Standard Agreement for Chemical,
Petrochemical, Biotechnological
and Chemical and Pharmaceutical
Companies of Russia for 2016–
2018 (or to opt out by submitting a
reasoned written refusal.
Starting from 1 January 2016 the
provisions of the Agreement will
apply to individual and collective
employment agreements in
companies operating in the
above mentioned sectors
that are members of the AllRussia Industrial Association of
Employers “Russian Association of
Enterprises and Companies of the
Chemical Complex”. Disaffiliation
from the Association does not
exempt companies from the duties
stipulated by the Agreement.

The Agreement will be considered
to automatically extend to all other
employers operating in the above
mentioned sectors, which are not
members of the Association, if
they had not provided a reasoned
written refusal to accede to the
Agreement to the Ministry of
Labour before 21 November 2015.

Fresh obligations
The Agreement provides a
number of significant additional
guarantees to employees over
those in the labour legislation, in
particular companies are obliged:
• to pay an additional 40 percent
of the wage rate (salary) for
night work (the increase
provided by current legislation
is 20 percent) and an additional
20 percent of the wage rate
(salary) for evening work;
• to set a minimal tariff rate
(salary) for first category
workers of not less than
1.2 times the minimum
wage established in the

RUSSIA | 28

EMEA Legal Insights Bulletin December 2015

corresponding administrative/
territorial region of the Russian
Federation;
• to maintain the average
employee salary of not less
than four times the minimum
wage established in the
corresponding administrative/
territorial region of the Russian
Federation;
• to provide for indexation of the
minimal tariff rates (salaries) at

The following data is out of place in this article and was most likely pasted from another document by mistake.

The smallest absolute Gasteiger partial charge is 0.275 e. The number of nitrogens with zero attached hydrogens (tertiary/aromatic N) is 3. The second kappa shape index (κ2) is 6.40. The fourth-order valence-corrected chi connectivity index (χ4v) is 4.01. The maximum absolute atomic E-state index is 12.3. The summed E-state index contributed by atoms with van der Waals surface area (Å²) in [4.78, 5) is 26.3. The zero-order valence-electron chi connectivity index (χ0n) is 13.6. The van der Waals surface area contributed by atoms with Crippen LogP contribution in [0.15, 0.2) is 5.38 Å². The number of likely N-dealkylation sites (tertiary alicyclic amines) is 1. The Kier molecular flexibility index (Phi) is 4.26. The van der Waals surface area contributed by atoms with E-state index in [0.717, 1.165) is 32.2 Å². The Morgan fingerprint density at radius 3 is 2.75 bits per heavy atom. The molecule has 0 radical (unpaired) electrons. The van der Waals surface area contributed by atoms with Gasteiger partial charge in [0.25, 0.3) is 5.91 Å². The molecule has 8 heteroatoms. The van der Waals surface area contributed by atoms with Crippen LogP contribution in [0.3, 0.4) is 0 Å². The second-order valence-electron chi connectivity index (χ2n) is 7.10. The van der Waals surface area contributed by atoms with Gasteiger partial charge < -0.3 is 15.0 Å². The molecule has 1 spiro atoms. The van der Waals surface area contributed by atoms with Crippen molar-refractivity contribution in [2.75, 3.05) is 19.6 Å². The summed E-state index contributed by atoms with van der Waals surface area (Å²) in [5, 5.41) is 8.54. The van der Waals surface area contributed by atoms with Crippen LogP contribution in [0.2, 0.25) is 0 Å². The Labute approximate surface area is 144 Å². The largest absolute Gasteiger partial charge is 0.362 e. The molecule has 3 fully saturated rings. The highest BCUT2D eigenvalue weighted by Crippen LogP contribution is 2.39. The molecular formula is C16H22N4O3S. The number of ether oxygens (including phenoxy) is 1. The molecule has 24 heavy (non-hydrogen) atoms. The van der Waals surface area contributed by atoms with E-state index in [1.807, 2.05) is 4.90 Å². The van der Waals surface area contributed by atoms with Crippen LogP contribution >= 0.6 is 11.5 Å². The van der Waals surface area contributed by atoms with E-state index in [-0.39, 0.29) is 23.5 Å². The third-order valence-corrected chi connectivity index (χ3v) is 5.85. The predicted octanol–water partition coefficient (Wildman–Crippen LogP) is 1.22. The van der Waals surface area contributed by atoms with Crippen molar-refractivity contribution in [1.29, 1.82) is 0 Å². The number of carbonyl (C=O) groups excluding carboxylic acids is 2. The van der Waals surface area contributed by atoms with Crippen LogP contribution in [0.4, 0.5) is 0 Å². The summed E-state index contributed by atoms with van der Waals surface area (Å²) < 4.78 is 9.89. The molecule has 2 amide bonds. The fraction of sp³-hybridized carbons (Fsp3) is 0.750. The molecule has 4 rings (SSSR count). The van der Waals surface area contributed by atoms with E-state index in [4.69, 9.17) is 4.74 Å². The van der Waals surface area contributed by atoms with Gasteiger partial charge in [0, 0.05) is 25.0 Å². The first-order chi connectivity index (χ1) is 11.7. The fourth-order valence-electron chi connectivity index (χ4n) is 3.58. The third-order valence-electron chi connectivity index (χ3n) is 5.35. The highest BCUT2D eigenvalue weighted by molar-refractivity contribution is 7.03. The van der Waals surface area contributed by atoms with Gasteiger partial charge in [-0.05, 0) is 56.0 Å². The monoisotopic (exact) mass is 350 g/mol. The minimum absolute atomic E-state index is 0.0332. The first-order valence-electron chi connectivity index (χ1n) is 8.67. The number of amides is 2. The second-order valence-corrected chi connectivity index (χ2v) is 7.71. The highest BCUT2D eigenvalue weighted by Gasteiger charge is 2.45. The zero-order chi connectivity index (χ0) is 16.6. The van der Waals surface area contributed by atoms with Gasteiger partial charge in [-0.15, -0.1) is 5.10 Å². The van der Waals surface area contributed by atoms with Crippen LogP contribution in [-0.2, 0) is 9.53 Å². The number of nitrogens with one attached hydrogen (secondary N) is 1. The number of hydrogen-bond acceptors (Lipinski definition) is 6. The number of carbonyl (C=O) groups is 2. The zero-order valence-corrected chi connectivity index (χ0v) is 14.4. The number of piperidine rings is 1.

least once a year;
• to set the constant component
of the salary at not less than
65 percent of the total
salary amount;
• to pay one-off compensation
equivalent to up to two years’
salary for injury caused
by accidents at work or
occupational diseases;
• to make additional payments to
employees (in connection with
retirement, vacation, birth of a
child, etc.);
• to pay a surcharge on
maternity benefit, temporary
disability benefits;
• to provide employees with
additional paid days-off for
family reasons;
• to provide loans for purchasing
or construction of housing,
high-priced property, as well
as to cooperate with credit
institutions on mortgage
programs with favourable
terms;
• to support and help finance
recuperative holidays for
employees and members
of their families (children
under 16);

29 | RUSSIA

• to carry out youth work,
including providing welfare
assistance to young employees,
if possible providing grants
and incentives for training
in higher and secondary
educational institutions, as well
as providing annual job quotas
for graduates of specialised
training institutions; and
• to employ special criteria in the
event of mass dismissals and
provide extra severance pay
and benefits in cases of staff
redundancy or liquidation of
the company.
Trade unions are given additional
rights under the Agreement:
• companies are required to
ensure election of primary
trade union officers, authorised
in the field of work safety,
together with the elected
primary trade union and
make an extra payment to
such authorised persons of
20 percent of the tariff rate
(salary), as well as to provide
them at least two hours a week
for monitoring
and supervision of the
company’s compliance with
work safety rules;
• companies are obliged to
allocate not less than 0.3